Despite their remote geographic position, PFAS were also detected above the EPA’s advisories in the Aleutians at the Amchitka (262 ppt) and Eareckson (10,320 ppt) Air Force Bases, as well as the Point Barrow Long Range Radar Site (262 ppt) in Utqiagvik.

Although PFAS’ toxicity is widely acknowledged today, the fact that they were long-regarded as benign chemicals prevented the Department of Veterans Affairs’ (VA) proper evaluation of their associated health risks. Currently, the VA doesn’t recognize PFAS-related afflictions as presumptive illnesses, meaning that affected veterans seeking healthcare benefits and disability compensation first have to undergo the challenging bureaucratic process of proving their disease is service-connected.

Problematically, PFAS runoff from contaminated bases also represents a threat to the communities living in their vicinity and is eerily reminiscent of environmental racism considering the high percentage of native Alaskan populations in a one-mile radius around affected installations in King Salmon (33%), Galena (61%), and Utqiagvik (71%).

In February 2023, a report from the Alaska Community Action on Toxics (ACAT) noted that several lakes adjacent to Kulis ANGB, JB Elmendorf-Richardson, and Eielson AFB contained elevated PFAS levels, with freshwater fish containing concentrations that were up to 2,000 times more elevated than those registered in lake water due to forever chemicals’ magnified bioaccumulation.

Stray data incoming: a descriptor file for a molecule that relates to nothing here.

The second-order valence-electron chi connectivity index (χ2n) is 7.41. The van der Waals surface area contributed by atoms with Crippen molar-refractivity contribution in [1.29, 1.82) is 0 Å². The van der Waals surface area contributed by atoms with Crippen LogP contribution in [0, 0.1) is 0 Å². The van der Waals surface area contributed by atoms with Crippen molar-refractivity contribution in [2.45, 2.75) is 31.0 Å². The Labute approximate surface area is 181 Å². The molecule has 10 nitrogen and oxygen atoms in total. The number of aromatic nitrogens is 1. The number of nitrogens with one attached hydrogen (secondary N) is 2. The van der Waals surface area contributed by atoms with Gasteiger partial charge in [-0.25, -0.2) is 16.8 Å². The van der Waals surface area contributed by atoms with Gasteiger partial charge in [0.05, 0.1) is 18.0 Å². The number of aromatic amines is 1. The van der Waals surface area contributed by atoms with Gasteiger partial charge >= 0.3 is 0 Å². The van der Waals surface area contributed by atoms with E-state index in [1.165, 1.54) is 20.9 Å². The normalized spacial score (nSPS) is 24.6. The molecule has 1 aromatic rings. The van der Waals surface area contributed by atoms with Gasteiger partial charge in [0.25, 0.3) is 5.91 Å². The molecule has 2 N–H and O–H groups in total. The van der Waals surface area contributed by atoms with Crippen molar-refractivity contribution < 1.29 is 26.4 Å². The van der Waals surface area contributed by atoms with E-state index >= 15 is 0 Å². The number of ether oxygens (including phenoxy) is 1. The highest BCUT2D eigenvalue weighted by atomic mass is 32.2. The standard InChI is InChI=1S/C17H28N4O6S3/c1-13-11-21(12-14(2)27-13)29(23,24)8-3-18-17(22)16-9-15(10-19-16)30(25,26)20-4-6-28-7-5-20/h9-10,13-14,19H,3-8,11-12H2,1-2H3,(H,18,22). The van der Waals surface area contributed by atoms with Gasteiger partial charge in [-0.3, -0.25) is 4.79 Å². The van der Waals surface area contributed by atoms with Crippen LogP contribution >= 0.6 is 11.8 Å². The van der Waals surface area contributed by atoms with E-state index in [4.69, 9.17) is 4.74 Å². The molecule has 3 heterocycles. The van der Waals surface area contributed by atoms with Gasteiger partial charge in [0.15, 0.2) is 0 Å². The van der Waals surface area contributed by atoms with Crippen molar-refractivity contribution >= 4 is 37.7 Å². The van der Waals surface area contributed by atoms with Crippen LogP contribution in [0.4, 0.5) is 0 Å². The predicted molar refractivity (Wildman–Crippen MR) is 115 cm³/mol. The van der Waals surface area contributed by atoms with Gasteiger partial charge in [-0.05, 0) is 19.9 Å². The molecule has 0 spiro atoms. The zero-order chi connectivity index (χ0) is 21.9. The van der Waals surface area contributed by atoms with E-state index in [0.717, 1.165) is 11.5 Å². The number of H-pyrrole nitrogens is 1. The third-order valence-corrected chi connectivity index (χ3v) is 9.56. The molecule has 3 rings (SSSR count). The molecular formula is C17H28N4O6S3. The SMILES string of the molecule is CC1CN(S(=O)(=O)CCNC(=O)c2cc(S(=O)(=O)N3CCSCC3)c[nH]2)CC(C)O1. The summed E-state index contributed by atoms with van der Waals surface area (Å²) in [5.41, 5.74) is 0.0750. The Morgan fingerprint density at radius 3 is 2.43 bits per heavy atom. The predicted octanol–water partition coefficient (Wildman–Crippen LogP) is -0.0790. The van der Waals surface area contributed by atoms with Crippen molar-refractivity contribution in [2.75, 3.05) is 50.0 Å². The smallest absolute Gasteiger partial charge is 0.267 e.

The PACT Act Overlooks PFAS’ Enduring Implications

The adoption of the bipartisan PACT Act in August 2022 was heralded as the most important development in decades for veterans who were exposed to toxic hazards during service, improving their access to benefits and compensation through the VA. For all of the positive progress the bill achieved, it fails to comprehensively address the threats emerging contaminants like PFAS represent.

While 23 new diseases were granted presumptive service connection under the bill, diseases stemming from chronic PFAS exposure, like thyroid and prostate cancer, aren’t afforded the same status. Meanwhile, a legislative proposal that was initially incorporated into the PACT Act and would’ve established a PFAS registry managed by the VA was inexplicably left out of the bill’s final draft.

Combating PFAS contamination’s enduring threats requires a wider involvement from federal and local authorities. Federal policymakers can propose amendments to the PACT Act that extend VA coverage for veterans exposed to AFFF’s toxins or lend their support to similarly-minded legislative proposals like the VETS PFAS Act.

Earlier this year, Alaska adopted legislation that will ban the use of AFFF starting in 2024. The decision comes on the heels of the EPA’s ongoing efforts to establish federal PFAS standards, which would also be applicable in the northernmost state, with the proposed limits for PFOA and PFOS being reduced to just 4 ppt.

Miguel Leyva serves as a case manager with Atraxia Law based in San Diego, helping individuals harmed by hazardous substances gather and organize the records and documentation required to support their toxic exposure claims.